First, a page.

Thursday, February 28, 2013

God of Parking Spaces

It is considered to be a common quandary for the religious: If there is a God, how can it be that bad things happen

It was not until I read this article by Stephen Marche that I realized that atheists have the opposite conundrum: If there is no God, how can it be that good things happen? 
. . . I was showing off my attic study to friends visiting from New York — a feeble attempt to demonstrate the advantages of living in Toronto by means of square footage — and their 3-year-old daughter, Emmy, wandered away while we were chatting. I looked over, then rushed over, both too late. All I managed to catch was the sight of her falling, a kaleidoscopic chaotic tumble. She flipped over three times. Her head hit the stairs, then her feet, then her head again, leaving a crumpled ball at the bottom. I knew instantly she must have been seriously hurt.
My imagination whirled with body casts and neck braces. Emmy’s father, rushing to her side, calmed her while surreptitiously and meticulously checking her body, piece by piece. She could move her neck, her legs. She could put her arms over her head. Relief poured over me like a pitcher of ice water. At least nothing major was broken. Then her dad began to look her over more closely. Not only was she uninjured, but she wasn’t hurt at all. Not a bump on her head. Not a bruise on her leg. Not a scratch. She didn’t need so much as a Band-Aid.
It’s not too much to say that Emmy’s wholeness shocked me. I could barely stand to look at her afterward. Every time I thought about what might have happened to my friends’ child, a fierce constriction grabbed my chest and a sickening feeling roiled in my belly. Over the rest of their visit, I kept randomly repeating, “That was a miracle.” It was the only phrase I could come up with. I didn’t know how to deal with inexplicable good fortune. Even after my friends returned to New York, the strange constriction in my chest persisted.
Judaism does not rely on miracles as proof of God's existence. We are taught Hashem appeared to our forefather Abraham, and to his son and grandson, as the aspect of God seen in nature (Shakai). When good things happened to them, they could be considered miraculous, yet were cloaked enough that they could be explained via natural laws.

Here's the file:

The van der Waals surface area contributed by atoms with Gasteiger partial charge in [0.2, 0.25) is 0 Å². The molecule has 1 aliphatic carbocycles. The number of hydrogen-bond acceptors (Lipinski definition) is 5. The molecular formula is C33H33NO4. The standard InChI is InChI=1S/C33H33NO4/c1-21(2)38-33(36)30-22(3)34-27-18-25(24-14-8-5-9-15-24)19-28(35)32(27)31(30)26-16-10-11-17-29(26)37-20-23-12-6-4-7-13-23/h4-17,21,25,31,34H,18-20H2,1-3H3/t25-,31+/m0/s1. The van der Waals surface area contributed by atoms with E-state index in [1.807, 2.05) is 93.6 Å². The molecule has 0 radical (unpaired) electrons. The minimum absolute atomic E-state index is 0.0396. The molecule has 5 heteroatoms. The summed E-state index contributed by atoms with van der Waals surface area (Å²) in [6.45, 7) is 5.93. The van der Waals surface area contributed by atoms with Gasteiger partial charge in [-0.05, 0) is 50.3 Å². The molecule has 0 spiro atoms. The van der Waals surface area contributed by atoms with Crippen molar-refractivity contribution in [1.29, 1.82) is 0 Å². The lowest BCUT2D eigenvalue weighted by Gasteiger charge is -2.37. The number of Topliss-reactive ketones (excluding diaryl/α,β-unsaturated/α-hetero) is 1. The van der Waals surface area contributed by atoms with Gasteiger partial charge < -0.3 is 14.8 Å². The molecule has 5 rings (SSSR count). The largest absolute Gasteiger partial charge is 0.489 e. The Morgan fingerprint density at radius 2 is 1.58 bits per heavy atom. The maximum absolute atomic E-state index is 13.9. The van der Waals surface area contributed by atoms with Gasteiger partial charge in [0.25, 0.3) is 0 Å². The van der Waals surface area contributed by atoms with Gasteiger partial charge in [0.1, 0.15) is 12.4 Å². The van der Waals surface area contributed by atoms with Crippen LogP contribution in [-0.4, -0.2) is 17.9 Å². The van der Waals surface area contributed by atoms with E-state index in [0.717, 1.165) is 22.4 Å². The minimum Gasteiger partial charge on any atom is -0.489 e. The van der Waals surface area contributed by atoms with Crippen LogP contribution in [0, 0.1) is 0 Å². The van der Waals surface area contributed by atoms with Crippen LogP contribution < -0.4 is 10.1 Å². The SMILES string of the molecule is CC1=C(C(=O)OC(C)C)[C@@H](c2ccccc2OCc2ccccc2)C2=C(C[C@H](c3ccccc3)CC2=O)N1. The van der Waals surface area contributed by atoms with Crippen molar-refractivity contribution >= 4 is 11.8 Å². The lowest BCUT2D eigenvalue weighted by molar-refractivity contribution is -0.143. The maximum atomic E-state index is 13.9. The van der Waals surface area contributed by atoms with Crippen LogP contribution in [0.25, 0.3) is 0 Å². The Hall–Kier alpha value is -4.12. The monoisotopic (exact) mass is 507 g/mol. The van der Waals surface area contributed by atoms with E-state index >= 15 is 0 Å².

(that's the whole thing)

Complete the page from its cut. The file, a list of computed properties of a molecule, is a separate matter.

The miracles of the Exodus of Egypt were meant to be a one-time deal; Moshe's life was to be that of miracles, and that is one of the reasons why he could not lead us into the Land of Israel, in that the Jewish people had to reaccustom themselves to natural law after living forty years in the super-natural. It's easy to be religious when lunch falls from the sky; let's be religious when dinner is harder to get on the table.
We are encouraged to see the miraculous in a Brooklyn parking spot, in a reduced-price skirt, in ideal weather for an outdoor chuppah. We are always taught Hashem is in the mundane. But I find it odd that that the same person who will gush that it was a miracle that they were on time when they were stuck in horrible traffic can say in the next sentence that their niece is drowning in a "shidduch crisis." 

Have we kept God for the most minute of our lives? For the petty tasks of a found shopping cart, yet we cast Him aside when it comes to the big things? 

It says in the text that Hashem spends His time (not time as we know it, since God is outside of time, but whatever that means) making shidduchim. It's not just a cute line for a Hallmark card. If we don't see the divine in the major occurrences in our life, then we are just viewing Him as a good luck charm

The same Hashem that guides my hand to the most beautiful yet surprisingly on-clearance pair of shoes is there when a date happens, whether it falls flat or ends well. He is certainly there for every other hardship as well, the horrors that my grandparents managed to survive

My bashert will be, well, bashert. But why can I not view my single state as bashert as well? It is not only bashert when everything works out; it is also bashert when everything goes to pieces. It is the same bashert if I circle blocks endlessly yet unable to park, if I emerge from a store empty handed, if skies open on a wedding day, forcing an indoor chuppah  

Bábi has been having restless nights, when she talks wildly, forgetting where she is. Her aide, a lovely Hungarian woman who truly cares for her, said soothingly, "It's all right, I'm here with you." Bábi replied, "All I need is the Jóisten." (Jóisten means "good God." Emphasis on the "good.") 


Mystery Woman said...

That's a really good point that I forget sometimes. Thank you for reminding me.

FrumGeek said...

The timing is actually perfect. I just went out with a girl last night who I liked, but apparently she didn't return the feeling, and I was feeling pretty blue. But then you put this up! A miracle ;)

Princess Lea said...

We've all been there. Glad to be the divine inspiration. :D